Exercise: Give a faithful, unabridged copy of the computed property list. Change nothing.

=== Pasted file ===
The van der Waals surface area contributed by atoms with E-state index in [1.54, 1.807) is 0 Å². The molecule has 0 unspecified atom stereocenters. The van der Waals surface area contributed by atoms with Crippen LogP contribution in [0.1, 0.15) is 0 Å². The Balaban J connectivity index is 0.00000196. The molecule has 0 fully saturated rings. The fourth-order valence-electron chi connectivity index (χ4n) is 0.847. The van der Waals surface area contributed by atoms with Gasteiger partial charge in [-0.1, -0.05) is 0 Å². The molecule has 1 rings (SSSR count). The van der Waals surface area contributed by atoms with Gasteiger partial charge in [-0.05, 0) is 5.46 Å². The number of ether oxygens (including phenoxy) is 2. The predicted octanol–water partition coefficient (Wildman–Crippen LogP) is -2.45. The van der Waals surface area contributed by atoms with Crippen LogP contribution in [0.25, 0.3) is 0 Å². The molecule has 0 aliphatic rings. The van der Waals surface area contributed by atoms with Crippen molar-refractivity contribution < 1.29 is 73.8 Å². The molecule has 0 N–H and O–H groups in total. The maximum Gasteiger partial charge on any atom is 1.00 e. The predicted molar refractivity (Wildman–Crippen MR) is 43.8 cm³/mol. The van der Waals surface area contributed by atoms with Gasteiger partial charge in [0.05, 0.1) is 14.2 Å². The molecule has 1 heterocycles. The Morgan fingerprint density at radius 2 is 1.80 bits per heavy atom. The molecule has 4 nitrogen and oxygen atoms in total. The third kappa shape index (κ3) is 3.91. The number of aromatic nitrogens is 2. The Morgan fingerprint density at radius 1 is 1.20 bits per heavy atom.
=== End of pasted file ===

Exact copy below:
The van der Waals surface area contributed by atoms with E-state index in [1.54, 1.807) is 0 Å². The molecule has 0 unspecified atom stereocenters. The van der Waals surface area contributed by atoms with Crippen LogP contribution in [0.1, 0.15) is 0 Å². The Balaban J connectivity index is 0.00000196. The molecule has 0 fully saturated rings. The fourth-order valence-electron chi connectivity index (χ4n) is 0.847. The van der Waals surface area contributed by atoms with Gasteiger partial charge in [-0.1, -0.05) is 0 Å². The molecule has 1 rings (SSSR count). The van der Waals surface area contributed by atoms with Gasteiger partial charge in [-0.05, 0) is 5.46 Å². The number of ether oxygens (including phenoxy) is 2. The predicted octanol–water partition coefficient (Wildman–Crippen LogP) is -2.45. The van der Waals surface area contributed by atoms with Crippen LogP contribution in [0.25, 0.3) is 0 Å². The molecule has 0 aliphatic rings. The van der Waals surface area contributed by atoms with Crippen molar-refractivity contribution < 1.29 is 73.8 Å². The molecule has 0 N–H and O–H groups in total. The maximum Gasteiger partial charge on any atom is 1.00 e. The predicted molar refractivity (Wildman–Crippen MR) is 43.8 cm³/mol. The van der Waals surface area contributed by atoms with Gasteiger partial charge in [0.05, 0.1) is 14.2 Å². The molecule has 1 heterocycles. The Morgan fingerprint density at radius 2 is 1.80 bits per heavy atom. The molecule has 4 nitrogen and oxygen atoms in total. The third kappa shape index (κ3) is 3.91. The number of aromatic nitrogens is 2. The Morgan fingerprint density at radius 1 is 1.20 bits per heavy atom.